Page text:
EU leaders made unforced errors with lockdowns and vaccine debacles. Their parties may pay.
Illustration: Phil Foster
Europe’s leaders have told citizens that they’re all in the Covid-19 crisis together. But in the U.K., roughly 40% of the population has received at least one Covid-19 shot. Across the water, only about 13% of the European Union’s citizens have received a jab. In France, that number is closer to 10%.
In Britain, case rates and hospitalizations are falling, and the rate of excess deaths from Covid has reached zero. But in Germany, Chancellor Angela Merkel has warned of an “exponential” rise in cases. Ms. Merkel floated an Easter lockdown, which she quickly walked back. Italy, where more than one million people over 80 haven’t been vaccinated, has entered another lockdown.
Paris and other major French cities are shut down. Critical-care hospital beds in the Paris region are full, according to Frederic Valletoux, head of France’s hospital network. Mr. Valletoux has reported “exploding” numbers and says that only lockdowns can prevent an “unprecedented violent shock” to France’s healthcare system.
Europe’s third wave will cost thousands of lives and billions of euros. Summer vacationers, essential to the economies of Southern Europe, may have to stay away for a second year. This will increase the gulf in competitiveness and debt between the eurozone’s rich north and poor south. Southern states could require another bailout, a scenario deeply unpopular with German voters, who go to the polls in national elections in September.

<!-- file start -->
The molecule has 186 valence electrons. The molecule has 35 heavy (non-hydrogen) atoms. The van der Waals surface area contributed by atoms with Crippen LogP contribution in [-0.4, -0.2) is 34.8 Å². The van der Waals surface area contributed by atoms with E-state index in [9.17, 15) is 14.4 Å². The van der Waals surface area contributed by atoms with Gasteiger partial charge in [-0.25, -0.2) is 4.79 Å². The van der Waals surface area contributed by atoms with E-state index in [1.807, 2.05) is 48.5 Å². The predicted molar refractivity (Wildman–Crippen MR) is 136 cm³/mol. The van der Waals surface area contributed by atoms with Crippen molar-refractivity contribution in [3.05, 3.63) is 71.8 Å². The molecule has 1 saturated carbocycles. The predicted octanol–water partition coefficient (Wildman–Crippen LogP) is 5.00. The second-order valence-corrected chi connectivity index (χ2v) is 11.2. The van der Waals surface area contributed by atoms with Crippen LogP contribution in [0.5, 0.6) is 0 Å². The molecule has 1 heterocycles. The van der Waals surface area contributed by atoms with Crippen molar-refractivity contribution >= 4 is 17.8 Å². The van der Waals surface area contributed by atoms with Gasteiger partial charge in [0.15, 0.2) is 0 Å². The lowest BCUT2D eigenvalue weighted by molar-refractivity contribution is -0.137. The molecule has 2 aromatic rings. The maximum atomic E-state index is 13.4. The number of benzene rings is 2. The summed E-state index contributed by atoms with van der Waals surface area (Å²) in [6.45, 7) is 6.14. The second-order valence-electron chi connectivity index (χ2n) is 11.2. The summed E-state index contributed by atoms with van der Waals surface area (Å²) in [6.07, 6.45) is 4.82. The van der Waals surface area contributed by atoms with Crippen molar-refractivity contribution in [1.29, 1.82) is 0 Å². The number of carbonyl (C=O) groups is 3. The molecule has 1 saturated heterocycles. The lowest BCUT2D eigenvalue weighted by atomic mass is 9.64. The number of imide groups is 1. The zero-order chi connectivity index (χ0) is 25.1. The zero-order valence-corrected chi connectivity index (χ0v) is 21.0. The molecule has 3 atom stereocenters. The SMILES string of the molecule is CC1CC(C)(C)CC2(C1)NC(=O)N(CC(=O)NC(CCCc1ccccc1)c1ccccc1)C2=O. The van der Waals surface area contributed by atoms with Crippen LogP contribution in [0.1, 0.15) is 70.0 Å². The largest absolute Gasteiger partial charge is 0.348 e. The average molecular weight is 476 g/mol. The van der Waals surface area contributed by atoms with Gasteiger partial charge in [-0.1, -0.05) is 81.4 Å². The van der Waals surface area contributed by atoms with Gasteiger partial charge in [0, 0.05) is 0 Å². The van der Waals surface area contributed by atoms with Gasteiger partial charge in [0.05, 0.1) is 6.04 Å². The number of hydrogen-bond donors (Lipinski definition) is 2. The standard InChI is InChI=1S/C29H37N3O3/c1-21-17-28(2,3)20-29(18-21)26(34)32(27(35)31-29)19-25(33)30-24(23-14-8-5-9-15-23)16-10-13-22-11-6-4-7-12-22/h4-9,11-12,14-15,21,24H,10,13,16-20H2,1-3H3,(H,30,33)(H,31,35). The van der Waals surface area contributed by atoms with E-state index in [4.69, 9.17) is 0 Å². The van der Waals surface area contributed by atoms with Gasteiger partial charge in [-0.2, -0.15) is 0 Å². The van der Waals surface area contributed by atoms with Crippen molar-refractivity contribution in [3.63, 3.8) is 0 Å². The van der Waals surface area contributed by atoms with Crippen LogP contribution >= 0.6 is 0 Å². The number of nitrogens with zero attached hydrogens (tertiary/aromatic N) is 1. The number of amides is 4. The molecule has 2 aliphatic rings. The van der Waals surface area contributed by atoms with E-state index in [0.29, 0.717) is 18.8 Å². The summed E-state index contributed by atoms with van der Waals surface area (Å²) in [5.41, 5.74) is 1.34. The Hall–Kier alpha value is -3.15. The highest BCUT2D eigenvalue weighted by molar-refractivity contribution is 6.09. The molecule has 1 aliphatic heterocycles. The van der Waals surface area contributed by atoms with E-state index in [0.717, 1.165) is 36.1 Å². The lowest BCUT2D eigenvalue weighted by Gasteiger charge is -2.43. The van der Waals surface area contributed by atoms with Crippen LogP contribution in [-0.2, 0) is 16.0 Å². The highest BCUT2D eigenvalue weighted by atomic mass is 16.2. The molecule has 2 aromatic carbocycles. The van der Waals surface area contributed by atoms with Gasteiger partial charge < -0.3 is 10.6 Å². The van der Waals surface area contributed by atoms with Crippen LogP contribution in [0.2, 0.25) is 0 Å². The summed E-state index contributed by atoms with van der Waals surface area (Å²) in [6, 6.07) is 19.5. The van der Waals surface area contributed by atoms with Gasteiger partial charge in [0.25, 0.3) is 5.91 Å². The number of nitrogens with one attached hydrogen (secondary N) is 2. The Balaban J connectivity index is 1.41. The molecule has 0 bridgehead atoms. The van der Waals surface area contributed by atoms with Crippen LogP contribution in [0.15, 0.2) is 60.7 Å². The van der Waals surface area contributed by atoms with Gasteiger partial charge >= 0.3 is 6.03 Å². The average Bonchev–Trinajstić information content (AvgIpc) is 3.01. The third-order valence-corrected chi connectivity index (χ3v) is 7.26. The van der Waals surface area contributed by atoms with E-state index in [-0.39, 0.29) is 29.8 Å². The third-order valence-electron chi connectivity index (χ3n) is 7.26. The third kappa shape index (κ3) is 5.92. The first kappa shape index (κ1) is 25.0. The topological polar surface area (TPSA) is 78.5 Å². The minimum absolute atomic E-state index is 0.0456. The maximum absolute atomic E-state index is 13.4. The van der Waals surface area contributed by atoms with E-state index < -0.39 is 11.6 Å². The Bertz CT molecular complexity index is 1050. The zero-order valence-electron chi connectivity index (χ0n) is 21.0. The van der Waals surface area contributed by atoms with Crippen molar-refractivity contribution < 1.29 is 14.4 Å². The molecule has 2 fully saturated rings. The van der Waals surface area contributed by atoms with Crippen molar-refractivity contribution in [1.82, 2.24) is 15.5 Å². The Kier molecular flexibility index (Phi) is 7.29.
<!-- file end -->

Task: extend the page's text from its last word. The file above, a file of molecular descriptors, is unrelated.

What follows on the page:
Europe’s elected leaders, French President Emmanuel Macron and Ms. Merkel in particular, are responsible for the tragedy of errors that has caused Europe’s vaccine fiasco. They and their parties are starting to pay the political price.
In mid-March regional elections, Merkel’s Christian Democrat Union had its worst-ever showing in two of its historical strongholds. In the southwestern state of Baden-Württemberg, which the CDU ruled for 58 years until 2011, Ms. Merkel’s party won only 23% of the vote. In Rhineland-Palatinate in the West, once the launchpad for the CDU’s Helmut Kohl, the party finished at 26%, far behind the center-left Social Democrats.
The CDU is sliding in national polls, too. The bungled vaccination program, corruption scandals and regional defeats all reopen the battle to succeed Ms. Merkel when she retires after the election. In January, the CDU’s membership elected Armin Laschet as party leader, but he will face a challenge from Markus Söder of the CDU’s Bavarian sister party, the Christian Social Union, which is less centrist than Ms. Merkel and Mr. Laschet. This isn’t the legacy Ms. Merkel, in office since 2005, had in mind.
In France, where presidential elections will be held in April 2022, polls show the populist Marine Le Pen beating Mr. Macron in the first round of voting. He is still predicted to defeat her in the head-to-head second round—the two-stage French system is designed to thwart nationalist radicals like Ms. Le Pen—but Mr. Macron’s second-round margin is shrinking toward the margin of error.